Ypsi School Board’s Dr. Celeste Hawkins on race, class, segregation, and the prospect of a merger with Ann Arbor Public Schools


    A few days ago, I posted something here about the findings of a study on affordable housing commissioned by Washtenaw County. The published report, as you may recall, didn’t paint a very pretty picture. Our communities, according to the authors of the study, are rapidly becoming segregated, with less-well-off people, especially people of color, quickly consolidating in Ypsilanti and Ypsilanti Township, where the poverty rate is already approaching 30%. And this, in their professional opinion, is not tenable. If not dealt with, the authors point out, it’s not just Ypsilanti that will suffer from the resulting instability. This “imbalance in income, education and opportunity between the jurisdictions, along with the segregation that goes with it,” they say, “will hamper the regional economic growth potential of the (entire) area.” And, with that in mind, they made several suggestions. And it’s one of those suggestions in particular that I’d like for us to talk about today. The authors of this study recommended that we “create a unified Ann Arbor – Ypsilanti School District,” the thought being that more financially stable families would consider living in Ypsilanti if our schools were stronger, better funded, and backed up by Ann Arbor. This one thing, in their opinion, would go a long way toward addressing the growing inequality that we’re seeing develop across the region. Not only would the children of Ypsilnati have access to more in the way of educational resources, but it would also lead to some degree of normalization across our communities with regard to household income, etc.

    Given that Ann Arbor residents this past November voted overwhelmingly against the idea of annexing the Whitmore Lake public schools, I don’t see how a merger of Ann Arbor and Ypsilanti’s districts would stand a chance, but I do think it’s a worthwhile conversation to have. And, I should add, I know that there are those in County government who would disagree. I have it on good authority that many folks at the County would prefer that such a conversation not be had, as they think, perhaps rightly, that such a conversation would only serve to derail their more achievable objectives, like getting more low-income housing built in Ann Arbor. I haven’t heard this explicitly from anyone in County government, but I also get the sense that our elected officials feel as though suggesting consolidation of our two districts would be career suicide.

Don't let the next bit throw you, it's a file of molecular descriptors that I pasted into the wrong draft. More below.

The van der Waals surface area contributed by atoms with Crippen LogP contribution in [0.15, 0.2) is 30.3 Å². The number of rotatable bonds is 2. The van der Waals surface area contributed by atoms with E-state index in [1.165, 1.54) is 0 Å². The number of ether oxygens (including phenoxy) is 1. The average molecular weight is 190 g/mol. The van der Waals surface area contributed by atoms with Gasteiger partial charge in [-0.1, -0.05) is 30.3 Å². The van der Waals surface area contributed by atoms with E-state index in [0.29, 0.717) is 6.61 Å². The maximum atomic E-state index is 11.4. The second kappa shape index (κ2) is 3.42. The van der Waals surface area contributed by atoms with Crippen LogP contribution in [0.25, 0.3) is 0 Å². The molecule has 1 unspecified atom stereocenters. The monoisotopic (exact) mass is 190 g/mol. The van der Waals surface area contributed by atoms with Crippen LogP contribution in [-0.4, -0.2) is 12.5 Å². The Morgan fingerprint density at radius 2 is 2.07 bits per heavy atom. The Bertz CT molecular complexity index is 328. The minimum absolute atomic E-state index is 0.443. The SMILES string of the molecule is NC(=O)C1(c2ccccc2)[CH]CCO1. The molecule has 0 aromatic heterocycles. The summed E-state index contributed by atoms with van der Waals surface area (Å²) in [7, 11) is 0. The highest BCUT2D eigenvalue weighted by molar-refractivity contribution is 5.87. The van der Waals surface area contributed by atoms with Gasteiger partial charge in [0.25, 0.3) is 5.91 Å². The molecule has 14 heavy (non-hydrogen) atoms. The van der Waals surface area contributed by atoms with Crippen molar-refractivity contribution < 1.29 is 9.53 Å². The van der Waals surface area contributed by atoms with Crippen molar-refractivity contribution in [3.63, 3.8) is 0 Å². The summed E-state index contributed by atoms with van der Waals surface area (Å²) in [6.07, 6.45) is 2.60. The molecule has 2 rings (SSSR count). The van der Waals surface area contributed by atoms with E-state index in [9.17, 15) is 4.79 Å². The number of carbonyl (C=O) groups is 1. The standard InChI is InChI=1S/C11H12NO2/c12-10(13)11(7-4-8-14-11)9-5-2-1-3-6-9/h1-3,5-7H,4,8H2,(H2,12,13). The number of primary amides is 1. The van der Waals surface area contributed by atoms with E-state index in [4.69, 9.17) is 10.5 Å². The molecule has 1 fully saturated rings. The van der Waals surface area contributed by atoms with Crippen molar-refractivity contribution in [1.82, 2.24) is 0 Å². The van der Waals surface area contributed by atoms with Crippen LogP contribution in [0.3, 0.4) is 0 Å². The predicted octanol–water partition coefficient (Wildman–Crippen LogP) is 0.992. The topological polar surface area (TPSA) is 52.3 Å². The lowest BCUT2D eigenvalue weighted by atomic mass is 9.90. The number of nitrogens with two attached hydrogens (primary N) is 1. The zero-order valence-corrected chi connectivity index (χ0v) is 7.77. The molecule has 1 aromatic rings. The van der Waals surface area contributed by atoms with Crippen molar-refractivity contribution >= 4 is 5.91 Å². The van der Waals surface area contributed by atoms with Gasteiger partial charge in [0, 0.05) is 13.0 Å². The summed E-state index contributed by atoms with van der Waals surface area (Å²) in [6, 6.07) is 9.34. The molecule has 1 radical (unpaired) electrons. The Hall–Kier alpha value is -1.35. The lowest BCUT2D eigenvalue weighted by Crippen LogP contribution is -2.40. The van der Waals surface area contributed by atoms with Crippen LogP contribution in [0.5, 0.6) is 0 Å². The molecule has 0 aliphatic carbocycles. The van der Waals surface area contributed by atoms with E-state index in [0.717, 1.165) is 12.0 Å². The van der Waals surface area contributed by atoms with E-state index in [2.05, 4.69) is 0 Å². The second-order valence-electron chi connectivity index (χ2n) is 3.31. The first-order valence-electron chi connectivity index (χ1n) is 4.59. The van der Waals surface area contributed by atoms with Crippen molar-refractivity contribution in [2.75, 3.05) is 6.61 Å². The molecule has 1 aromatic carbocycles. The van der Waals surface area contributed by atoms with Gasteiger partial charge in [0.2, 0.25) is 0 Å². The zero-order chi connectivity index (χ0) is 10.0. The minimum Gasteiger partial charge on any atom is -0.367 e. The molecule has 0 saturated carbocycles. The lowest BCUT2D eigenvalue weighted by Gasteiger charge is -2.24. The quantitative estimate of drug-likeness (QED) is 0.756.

And folks who feel that way are probably right. There’s no reason to think that the voters of Ann Arbor, when they just voted against assimilating the small, white, relatively well-performing Whitmore Lake district, wold ever consider joining forces with the more complex, considerably poorer Ypsilanti district. (In the case of Whitmore Lake, there was even State money on the table, and the voters still said no.)

    In spite of this, though, I went ahead and reached out to a few folks on the Ypsilanti Community Schools Board of Education, and asked what they thought of the idea. The first person to respond to me was Eastern Michigan University Assistant Professor Celeste Hawkins, who was just recently elected to a new four-year term on the board. Here’s what she had to say. [It should be noted that what follow are her personal opinions, and not those of the board.]

    Thank you for the opportunity to offer my perspective. As it relates to your particular question on my thoughts related to the suggestion of merging the Ann Arbor and Ypsilanti school systems, I would be remiss if I did not first offer my view on the larger issue as it relates to the interconnectedness of race, class, education, and the pervasive inequalities that disproportionately impact those with lower incomes and people of color. The Housing Affordability and Economic Equity Analysis report demonstrates that patterns of racial and economic segregation both locally and nationally have led to economic and educational opportunities being vastly diminished along the lines of race and class.

    As a proud resident of Ypsilanti Township who intentionally chose to live in this community, I have some strong personal views grounded in research about the aforementioned topics. I feel fortunate to live in Ypsilanti and am proud of all that it offers in terms of its rich history, culture, and diversity that is often not widely shared and quite frankly overshadowed by negative characterizations of Ypsilanti. I have not experienced nor do I see firsthand the “livability disadvantages” referenced in the report (p. 28). However, I am not naïve in thinking that perception is often reality for many and is a major issue facing both the city and township of Ypsilanti. The report poignantly suggests that for the entire county to thrive Ann Arbor must prioritize investing in more affordable housing and Ypsilanti must make a concerted effort to grow their demand by “investing in livability” (p. 55). Based on the findings of the report, I agree that there is no sustainability in attempting to defer to Ypsilanti as the remedy for affordable housing, instead Ypsilanti would benefit from proactively seeking to reverse the trajectory of disinvestment. The viability of all communities in Washtenaw County will contribute to its overall sustainability — as the report points out, there is no gain in maintaining high concentrations of poverty and wealth in Ann Arbor or Ypsilanti. Further, it is important to note that I did not draw the conclusion from the Housing Affordability and Economic Equity Analysis report that the solution was to expand the affordable housing stock in Ypsilanti, but rather redistribute the availability of the affordable housing stock by balancing and expanding accessibility in Ann Arbor in order to avoid distressing and placing an undue financial burden on Ypsilanti. As such, the community is uniquely poised to engage in conversations to identify ways to re-invest in Ypsilanti.